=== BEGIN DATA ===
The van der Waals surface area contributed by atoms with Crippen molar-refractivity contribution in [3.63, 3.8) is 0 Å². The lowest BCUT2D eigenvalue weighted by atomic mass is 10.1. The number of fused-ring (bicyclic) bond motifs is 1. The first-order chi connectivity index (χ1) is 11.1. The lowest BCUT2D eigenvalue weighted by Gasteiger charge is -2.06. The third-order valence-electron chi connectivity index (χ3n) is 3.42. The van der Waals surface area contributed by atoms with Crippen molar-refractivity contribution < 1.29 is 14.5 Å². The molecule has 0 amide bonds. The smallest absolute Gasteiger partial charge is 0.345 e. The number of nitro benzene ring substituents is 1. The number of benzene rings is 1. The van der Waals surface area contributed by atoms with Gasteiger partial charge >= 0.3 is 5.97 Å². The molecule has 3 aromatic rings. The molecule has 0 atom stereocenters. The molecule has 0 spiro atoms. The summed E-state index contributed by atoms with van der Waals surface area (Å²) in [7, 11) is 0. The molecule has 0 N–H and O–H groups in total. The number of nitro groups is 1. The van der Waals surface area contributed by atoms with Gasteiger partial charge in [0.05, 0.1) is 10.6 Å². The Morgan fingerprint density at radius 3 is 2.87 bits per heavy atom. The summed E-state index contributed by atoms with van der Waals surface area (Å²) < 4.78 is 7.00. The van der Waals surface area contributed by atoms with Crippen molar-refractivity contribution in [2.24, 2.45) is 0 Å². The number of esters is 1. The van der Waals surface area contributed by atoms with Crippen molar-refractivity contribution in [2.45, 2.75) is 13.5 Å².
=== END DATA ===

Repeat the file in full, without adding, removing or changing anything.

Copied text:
The van der Waals surface area contributed by atoms with Crippen molar-refractivity contribution in [3.63, 3.8) is 0 Å². The lowest BCUT2D eigenvalue weighted by atomic mass is 10.1. The number of fused-ring (bicyclic) bond motifs is 1. The first-order chi connectivity index (χ1) is 11.1. The lowest BCUT2D eigenvalue weighted by Gasteiger charge is -2.06. The third-order valence-electron chi connectivity index (χ3n) is 3.42. The van der Waals surface area contributed by atoms with Crippen molar-refractivity contribution < 1.29 is 14.5 Å². The molecule has 0 amide bonds. The smallest absolute Gasteiger partial charge is 0.345 e. The number of nitro benzene ring substituents is 1. The number of benzene rings is 1. The van der Waals surface area contributed by atoms with Gasteiger partial charge >= 0.3 is 5.97 Å². The molecule has 3 aromatic rings. The molecule has 0 atom stereocenters. The molecule has 0 spiro atoms. The summed E-state index contributed by atoms with van der Waals surface area (Å²) in [7, 11) is 0. The molecule has 0 N–H and O–H groups in total. The number of nitro groups is 1. The van der Waals surface area contributed by atoms with Gasteiger partial charge in [0.05, 0.1) is 10.6 Å². The Morgan fingerprint density at radius 3 is 2.87 bits per heavy atom. The summed E-state index contributed by atoms with van der Waals surface area (Å²) < 4.78 is 7.00. The van der Waals surface area contributed by atoms with Crippen molar-refractivity contribution in [2.24, 2.45) is 0 Å². The number of esters is 1. The van der Waals surface area contributed by atoms with Crippen molar-refractivity contribution in [2.45, 2.75) is 13.5 Å².